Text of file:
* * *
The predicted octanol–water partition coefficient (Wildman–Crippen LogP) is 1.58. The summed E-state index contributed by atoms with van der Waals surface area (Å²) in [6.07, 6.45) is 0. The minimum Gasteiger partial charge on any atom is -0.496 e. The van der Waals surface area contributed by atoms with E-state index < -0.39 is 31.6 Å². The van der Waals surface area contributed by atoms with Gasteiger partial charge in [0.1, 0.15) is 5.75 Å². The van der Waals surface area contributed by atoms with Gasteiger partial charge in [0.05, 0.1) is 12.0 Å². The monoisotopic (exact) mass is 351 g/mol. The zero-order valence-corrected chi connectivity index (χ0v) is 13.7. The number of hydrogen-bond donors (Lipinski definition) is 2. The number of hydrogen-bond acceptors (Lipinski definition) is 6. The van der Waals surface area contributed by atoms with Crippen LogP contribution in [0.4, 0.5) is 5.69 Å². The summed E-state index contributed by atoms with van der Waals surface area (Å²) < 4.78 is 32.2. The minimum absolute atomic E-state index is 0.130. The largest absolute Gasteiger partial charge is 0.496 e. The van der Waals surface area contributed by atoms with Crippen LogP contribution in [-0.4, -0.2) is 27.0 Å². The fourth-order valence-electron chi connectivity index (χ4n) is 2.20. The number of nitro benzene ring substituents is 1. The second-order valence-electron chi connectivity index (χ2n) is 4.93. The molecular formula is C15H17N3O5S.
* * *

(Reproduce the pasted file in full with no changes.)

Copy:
The predicted octanol–water partition coefficient (Wildman–Crippen LogP) is 1.58. The summed E-state index contributed by atoms with van der Waals surface area (Å²) in [6.07, 6.45) is 0. The minimum Gasteiger partial charge on any atom is -0.496 e. The van der Waals surface area contributed by atoms with E-state index < -0.39 is 31.6 Å². The van der Waals surface area contributed by atoms with Gasteiger partial charge in [0.1, 0.15) is 5.75 Å². The van der Waals surface area contributed by atoms with Gasteiger partial charge in [0.05, 0.1) is 12.0 Å². The monoisotopic (exact) mass is 351 g/mol. The zero-order valence-corrected chi connectivity index (χ0v) is 13.7. The number of hydrogen-bond donors (Lipinski definition) is 2. The number of hydrogen-bond acceptors (Lipinski definition) is 6. The van der Waals surface area contributed by atoms with Crippen LogP contribution in [0.4, 0.5) is 5.69 Å². The summed E-state index contributed by atoms with van der Waals surface area (Å²) < 4.78 is 32.2. The minimum absolute atomic E-state index is 0.130. The largest absolute Gasteiger partial charge is 0.496 e. The van der Waals surface area contributed by atoms with Crippen LogP contribution in [-0.4, -0.2) is 27.0 Å². The fourth-order valence-electron chi connectivity index (χ4n) is 2.20. The number of nitro benzene ring substituents is 1. The second-order valence-electron chi connectivity index (χ2n) is 4.93. The molecular formula is C15H17N3O5S.